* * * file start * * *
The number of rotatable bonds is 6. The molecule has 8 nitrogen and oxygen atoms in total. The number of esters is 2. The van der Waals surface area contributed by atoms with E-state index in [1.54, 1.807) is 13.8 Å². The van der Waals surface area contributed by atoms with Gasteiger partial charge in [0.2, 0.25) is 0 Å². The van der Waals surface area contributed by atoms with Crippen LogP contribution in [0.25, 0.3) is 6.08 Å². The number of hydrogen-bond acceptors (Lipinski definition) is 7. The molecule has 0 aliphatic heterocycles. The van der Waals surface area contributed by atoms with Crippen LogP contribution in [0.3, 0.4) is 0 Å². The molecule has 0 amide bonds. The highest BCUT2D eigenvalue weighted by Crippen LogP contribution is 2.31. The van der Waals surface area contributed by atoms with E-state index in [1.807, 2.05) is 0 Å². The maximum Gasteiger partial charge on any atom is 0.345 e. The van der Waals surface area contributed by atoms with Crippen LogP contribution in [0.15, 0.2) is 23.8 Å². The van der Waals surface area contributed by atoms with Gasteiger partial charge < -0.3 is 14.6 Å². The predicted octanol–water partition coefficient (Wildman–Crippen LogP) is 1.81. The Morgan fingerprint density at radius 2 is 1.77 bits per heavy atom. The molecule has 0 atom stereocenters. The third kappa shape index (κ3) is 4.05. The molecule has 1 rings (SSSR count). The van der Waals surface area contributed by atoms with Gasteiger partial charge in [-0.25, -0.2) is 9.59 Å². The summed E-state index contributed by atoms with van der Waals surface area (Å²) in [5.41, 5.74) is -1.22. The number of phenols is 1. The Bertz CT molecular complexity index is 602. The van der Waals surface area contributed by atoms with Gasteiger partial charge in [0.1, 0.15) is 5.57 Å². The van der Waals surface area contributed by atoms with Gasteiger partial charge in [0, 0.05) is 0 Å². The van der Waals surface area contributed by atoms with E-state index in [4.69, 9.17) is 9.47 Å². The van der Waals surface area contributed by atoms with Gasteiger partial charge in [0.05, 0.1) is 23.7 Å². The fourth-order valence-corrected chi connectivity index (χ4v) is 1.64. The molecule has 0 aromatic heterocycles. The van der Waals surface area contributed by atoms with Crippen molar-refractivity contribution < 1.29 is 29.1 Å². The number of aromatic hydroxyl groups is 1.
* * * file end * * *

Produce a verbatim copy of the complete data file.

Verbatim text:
The number of rotatable bonds is 6. The molecule has 8 nitrogen and oxygen atoms in total. The number of esters is 2. The van der Waals surface area contributed by atoms with E-state index in [1.54, 1.807) is 13.8 Å². The van der Waals surface area contributed by atoms with Gasteiger partial charge in [0.2, 0.25) is 0 Å². The van der Waals surface area contributed by atoms with Crippen LogP contribution in [0.25, 0.3) is 6.08 Å². The number of hydrogen-bond acceptors (Lipinski definition) is 7. The molecule has 0 aliphatic heterocycles. The van der Waals surface area contributed by atoms with Crippen LogP contribution in [0.3, 0.4) is 0 Å². The molecule has 0 amide bonds. The highest BCUT2D eigenvalue weighted by Crippen LogP contribution is 2.31. The van der Waals surface area contributed by atoms with E-state index in [1.807, 2.05) is 0 Å². The maximum Gasteiger partial charge on any atom is 0.345 e. The van der Waals surface area contributed by atoms with Crippen LogP contribution in [0.15, 0.2) is 23.8 Å². The van der Waals surface area contributed by atoms with Gasteiger partial charge < -0.3 is 14.6 Å². The predicted octanol–water partition coefficient (Wildman–Crippen LogP) is 1.81. The Morgan fingerprint density at radius 2 is 1.77 bits per heavy atom. The molecule has 0 atom stereocenters. The third kappa shape index (κ3) is 4.05. The molecule has 1 rings (SSSR count). The van der Waals surface area contributed by atoms with Gasteiger partial charge in [-0.25, -0.2) is 9.59 Å². The summed E-state index contributed by atoms with van der Waals surface area (Å²) in [5.41, 5.74) is -1.22. The number of phenols is 1. The Bertz CT molecular complexity index is 602. The van der Waals surface area contributed by atoms with Gasteiger partial charge in [0.1, 0.15) is 5.57 Å². The van der Waals surface area contributed by atoms with Gasteiger partial charge in [0, 0.05) is 0 Å². The van der Waals surface area contributed by atoms with E-state index in [4.69, 9.17) is 9.47 Å². The van der Waals surface area contributed by atoms with Gasteiger partial charge in [0.05, 0.1) is 23.7 Å². The fourth-order valence-corrected chi connectivity index (χ4v) is 1.64. The molecule has 0 aromatic heterocycles. The van der Waals surface area contributed by atoms with Crippen molar-refractivity contribution < 1.29 is 29.1 Å². The number of aromatic hydroxyl groups is 1.